Introducing the Marquardt Mini Pinhole (MMP) f/10 9mm. Who needs large format f/200 pinhole cameras that take sharp-ish pictures at crazy long 2-minute exposure times?! (hint: I do). Making pinhole cameras from matchboxes is not new (I took my inspiration from this video on YouTube) but I wanted to build one of those at least once. Perfect project for a Sunday early afternoon. Building this takesabout half an hour.
Due to lack of black tape, I used a light-proof metal-based tape that is normally used to tape pictures into picture frames. Not ideal, as it's reflective, but it should still do the trick. Might end up with some light spills inside the cam though.
I used a matchbox and two rolls of film, an APX to shoot on and a cheap Lucky SHD to dump in order to get the empty film roll. Note to self: next time don't dump all the empty film rolls, so you won't have to sacrifice a film for this.
There's something strangely satisfying in pulling out a perfectly good roll of film during daytime. 1.99 € down the drain. The things you do on a Sunday afternoon...
I cut a hole into the matchbox drawer. This will hold the film in place and provide for an unexposed frame around the picture.
Empty roll of lucky to the right (the exposed film will go into this) and full roll of Agfa APX to the left.
This is how the film will go behind the drawer inside the matchbox.
And this is how it'll look after it is put together.
But first, the matchbox needs a hole for the "lens".
Here's the pinhole. I used the same metal-based tape for this as it sticks nicely. The hole turned out a bit too large, so I can expect nice and short shutter speeds, but probably quite a bit of lack of sharpness. Focal length of the camera is the distance between hole and film plane, in this case 9mm.
Attached the film to the empty spool...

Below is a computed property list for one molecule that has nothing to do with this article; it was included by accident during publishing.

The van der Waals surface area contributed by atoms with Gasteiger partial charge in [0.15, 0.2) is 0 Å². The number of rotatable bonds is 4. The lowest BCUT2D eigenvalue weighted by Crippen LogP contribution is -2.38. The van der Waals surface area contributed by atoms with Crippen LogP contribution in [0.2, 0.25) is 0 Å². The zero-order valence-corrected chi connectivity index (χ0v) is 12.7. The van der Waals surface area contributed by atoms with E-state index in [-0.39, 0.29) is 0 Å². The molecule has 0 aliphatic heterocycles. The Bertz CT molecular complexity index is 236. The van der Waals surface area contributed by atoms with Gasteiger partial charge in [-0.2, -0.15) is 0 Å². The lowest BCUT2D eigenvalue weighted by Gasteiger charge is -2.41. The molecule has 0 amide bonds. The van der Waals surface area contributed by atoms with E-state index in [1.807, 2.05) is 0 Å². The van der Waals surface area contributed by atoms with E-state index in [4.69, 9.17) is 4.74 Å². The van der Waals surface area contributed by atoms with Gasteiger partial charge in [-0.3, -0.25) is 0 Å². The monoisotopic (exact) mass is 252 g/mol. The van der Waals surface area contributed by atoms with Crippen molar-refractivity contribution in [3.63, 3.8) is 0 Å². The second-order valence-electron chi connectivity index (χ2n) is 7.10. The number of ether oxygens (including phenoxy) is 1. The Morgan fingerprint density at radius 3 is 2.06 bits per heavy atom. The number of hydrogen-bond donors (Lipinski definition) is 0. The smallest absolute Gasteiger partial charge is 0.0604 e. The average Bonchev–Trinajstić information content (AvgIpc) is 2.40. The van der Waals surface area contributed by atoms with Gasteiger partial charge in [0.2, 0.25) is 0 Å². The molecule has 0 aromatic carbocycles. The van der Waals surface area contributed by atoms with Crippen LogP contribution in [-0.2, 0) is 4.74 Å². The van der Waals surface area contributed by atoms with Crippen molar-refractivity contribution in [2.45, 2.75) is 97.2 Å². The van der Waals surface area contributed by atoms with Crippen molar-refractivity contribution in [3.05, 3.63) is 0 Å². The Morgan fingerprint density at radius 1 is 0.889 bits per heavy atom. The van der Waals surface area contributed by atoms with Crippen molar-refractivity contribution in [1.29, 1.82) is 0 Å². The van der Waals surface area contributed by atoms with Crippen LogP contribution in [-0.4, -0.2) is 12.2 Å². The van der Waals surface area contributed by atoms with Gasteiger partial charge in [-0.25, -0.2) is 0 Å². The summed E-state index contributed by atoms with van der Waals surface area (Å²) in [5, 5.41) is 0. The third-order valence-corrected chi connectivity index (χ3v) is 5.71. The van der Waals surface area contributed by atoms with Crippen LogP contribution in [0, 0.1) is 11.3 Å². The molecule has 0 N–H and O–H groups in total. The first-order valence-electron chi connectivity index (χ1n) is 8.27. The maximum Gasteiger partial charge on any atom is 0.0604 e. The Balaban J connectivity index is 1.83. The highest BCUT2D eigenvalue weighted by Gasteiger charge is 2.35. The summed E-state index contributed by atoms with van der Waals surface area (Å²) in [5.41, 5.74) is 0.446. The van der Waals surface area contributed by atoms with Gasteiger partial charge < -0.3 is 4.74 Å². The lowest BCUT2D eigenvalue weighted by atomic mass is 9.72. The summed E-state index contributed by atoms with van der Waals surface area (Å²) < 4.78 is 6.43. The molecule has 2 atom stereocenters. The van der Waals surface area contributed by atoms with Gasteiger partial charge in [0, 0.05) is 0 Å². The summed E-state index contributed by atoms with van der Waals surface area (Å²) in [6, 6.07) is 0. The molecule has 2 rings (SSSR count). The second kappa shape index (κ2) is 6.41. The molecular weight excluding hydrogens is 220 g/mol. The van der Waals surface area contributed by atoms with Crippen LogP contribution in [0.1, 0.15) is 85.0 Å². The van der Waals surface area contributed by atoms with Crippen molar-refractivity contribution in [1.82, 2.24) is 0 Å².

...and put the spool back into the cartridge. That's one of the reasons I used a Lucky SHD film: the film cartridges are easy to pull apart and put back together without tools. The film will be transported by turning the spool on the receiving side and winging it by gut feel. Some of the pics might overlap, some might have bigger space in between them. Oh well.
Using more of the light-tight tape to seal the camera from the rays of the evil day glow ball in the sky.
Sealed all around (hopefully). Erm.. let's call the design functional. But then, did I mention it's a disposable cam? It will be destroyed at the end of the process anyway.
The camera needs a shutter now. I cut this out of the adhesive light-proof tape so only the sides stick.
A black strip of paper acts as the shutter. Just pull it up to expose and push it back down to finish exposure. It'll be difficult to time though, my little pinhole calculator tells me that the exposure time at this focal length and aperture is less than a second, so forget about precision. I have decided that I'll be happy if only two or three pictures on the film will come out alright ;)
This is what it looks like with the shutter open. Say CHEESE!
» Insert frantic picture taking activity here «
Removing the film in a changing bag and putting it into a development tank basically means destroying the camera. Bye bye little MMP.
And now (cue drum roll) presenting the first and only pictures that have ever been taken and will ever be taken with the Marquardt Mini Pinhole: